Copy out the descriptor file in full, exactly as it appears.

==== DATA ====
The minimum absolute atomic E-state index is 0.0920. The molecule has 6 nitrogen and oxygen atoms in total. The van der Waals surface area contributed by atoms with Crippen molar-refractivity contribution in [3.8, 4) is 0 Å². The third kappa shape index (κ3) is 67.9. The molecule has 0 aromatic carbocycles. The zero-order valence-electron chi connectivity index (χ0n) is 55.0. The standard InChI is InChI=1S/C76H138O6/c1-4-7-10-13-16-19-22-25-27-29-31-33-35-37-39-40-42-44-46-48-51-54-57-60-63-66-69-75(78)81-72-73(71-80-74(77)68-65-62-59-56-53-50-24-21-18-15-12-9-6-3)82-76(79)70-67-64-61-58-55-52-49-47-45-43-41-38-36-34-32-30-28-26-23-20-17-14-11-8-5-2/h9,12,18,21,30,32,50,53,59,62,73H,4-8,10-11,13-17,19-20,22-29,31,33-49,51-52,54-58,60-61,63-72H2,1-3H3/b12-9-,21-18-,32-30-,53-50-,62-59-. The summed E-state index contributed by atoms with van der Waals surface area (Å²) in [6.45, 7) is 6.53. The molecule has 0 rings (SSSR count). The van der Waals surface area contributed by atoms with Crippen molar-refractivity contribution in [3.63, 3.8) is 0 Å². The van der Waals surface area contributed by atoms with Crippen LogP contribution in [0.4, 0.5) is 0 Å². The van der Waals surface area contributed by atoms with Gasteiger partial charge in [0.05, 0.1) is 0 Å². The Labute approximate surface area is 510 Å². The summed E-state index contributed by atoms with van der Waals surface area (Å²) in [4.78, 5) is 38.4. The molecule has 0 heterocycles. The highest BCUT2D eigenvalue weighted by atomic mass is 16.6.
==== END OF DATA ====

The minimum absolute atomic E-state index is 0.0920. The molecule has 6 nitrogen and oxygen atoms in total. The van der Waals surface area contributed by atoms with Crippen molar-refractivity contribution in [3.8, 4) is 0 Å². The third kappa shape index (κ3) is 67.9. The molecule has 0 aromatic carbocycles. The zero-order valence-electron chi connectivity index (χ0n) is 55.0. The standard InChI is InChI=1S/C76H138O6/c1-4-7-10-13-16-19-22-25-27-29-31-33-35-37-39-40-42-44-46-48-51-54-57-60-63-66-69-75(78)81-72-73(71-80-74(77)68-65-62-59-56-53-50-24-21-18-15-12-9-6-3)82-76(79)70-67-64-61-58-55-52-49-47-45-43-41-38-36-34-32-30-28-26-23-20-17-14-11-8-5-2/h9,12,18,21,30,32,50,53,59,62,73H,4-8,10-11,13-17,19-20,22-29,31,33-49,51-52,54-58,60-61,63-72H2,1-3H3/b12-9-,21-18-,32-30-,53-50-,62-59-. The summed E-state index contributed by atoms with van der Waals surface area (Å²) in [6.45, 7) is 6.53. The molecule has 0 rings (SSSR count). The van der Waals surface area contributed by atoms with Crippen molar-refractivity contribution in [3.63, 3.8) is 0 Å². The van der Waals surface area contributed by atoms with Crippen LogP contribution in [0.4, 0.5) is 0 Å². The van der Waals surface area contributed by atoms with Gasteiger partial charge in [0.05, 0.1) is 0 Å². The Labute approximate surface area is 510 Å². The summed E-state index contributed by atoms with van der Waals surface area (Å²) in [4.78, 5) is 38.4. The molecule has 0 heterocycles. The highest BCUT2D eigenvalue weighted by atomic mass is 16.6.